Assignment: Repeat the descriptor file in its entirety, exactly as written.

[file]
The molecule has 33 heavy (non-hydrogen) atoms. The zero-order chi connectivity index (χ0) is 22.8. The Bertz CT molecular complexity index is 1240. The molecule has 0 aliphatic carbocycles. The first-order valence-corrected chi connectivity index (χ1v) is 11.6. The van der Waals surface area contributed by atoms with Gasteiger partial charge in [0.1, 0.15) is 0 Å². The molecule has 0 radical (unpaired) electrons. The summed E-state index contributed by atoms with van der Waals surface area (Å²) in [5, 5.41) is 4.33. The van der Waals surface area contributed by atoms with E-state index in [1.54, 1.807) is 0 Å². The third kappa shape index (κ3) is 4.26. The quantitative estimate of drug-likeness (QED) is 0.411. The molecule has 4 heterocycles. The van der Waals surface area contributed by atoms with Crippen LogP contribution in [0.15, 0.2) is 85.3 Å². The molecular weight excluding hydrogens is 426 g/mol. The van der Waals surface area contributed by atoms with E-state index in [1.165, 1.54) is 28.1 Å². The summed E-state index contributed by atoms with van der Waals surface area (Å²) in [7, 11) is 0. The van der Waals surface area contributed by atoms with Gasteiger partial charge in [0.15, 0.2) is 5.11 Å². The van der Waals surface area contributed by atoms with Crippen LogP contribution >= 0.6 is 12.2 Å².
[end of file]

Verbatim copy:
The molecule has 33 heavy (non-hydrogen) atoms. The zero-order chi connectivity index (χ0) is 22.8. The Bertz CT molecular complexity index is 1240. The molecule has 0 aliphatic carbocycles. The first-order valence-corrected chi connectivity index (χ1v) is 11.6. The van der Waals surface area contributed by atoms with Gasteiger partial charge in [0.1, 0.15) is 0 Å². The molecule has 0 radical (unpaired) electrons. The summed E-state index contributed by atoms with van der Waals surface area (Å²) in [5, 5.41) is 4.33. The van der Waals surface area contributed by atoms with E-state index in [1.54, 1.807) is 0 Å². The third kappa shape index (κ3) is 4.26. The quantitative estimate of drug-likeness (QED) is 0.411. The molecule has 4 heterocycles. The van der Waals surface area contributed by atoms with Crippen LogP contribution in [0.15, 0.2) is 85.3 Å². The molecular weight excluding hydrogens is 426 g/mol. The van der Waals surface area contributed by atoms with E-state index in [1.165, 1.54) is 28.1 Å². The summed E-state index contributed by atoms with van der Waals surface area (Å²) in [7, 11) is 0. The van der Waals surface area contributed by atoms with Gasteiger partial charge in [0.15, 0.2) is 5.11 Å². The van der Waals surface area contributed by atoms with Crippen LogP contribution >= 0.6 is 12.2 Å².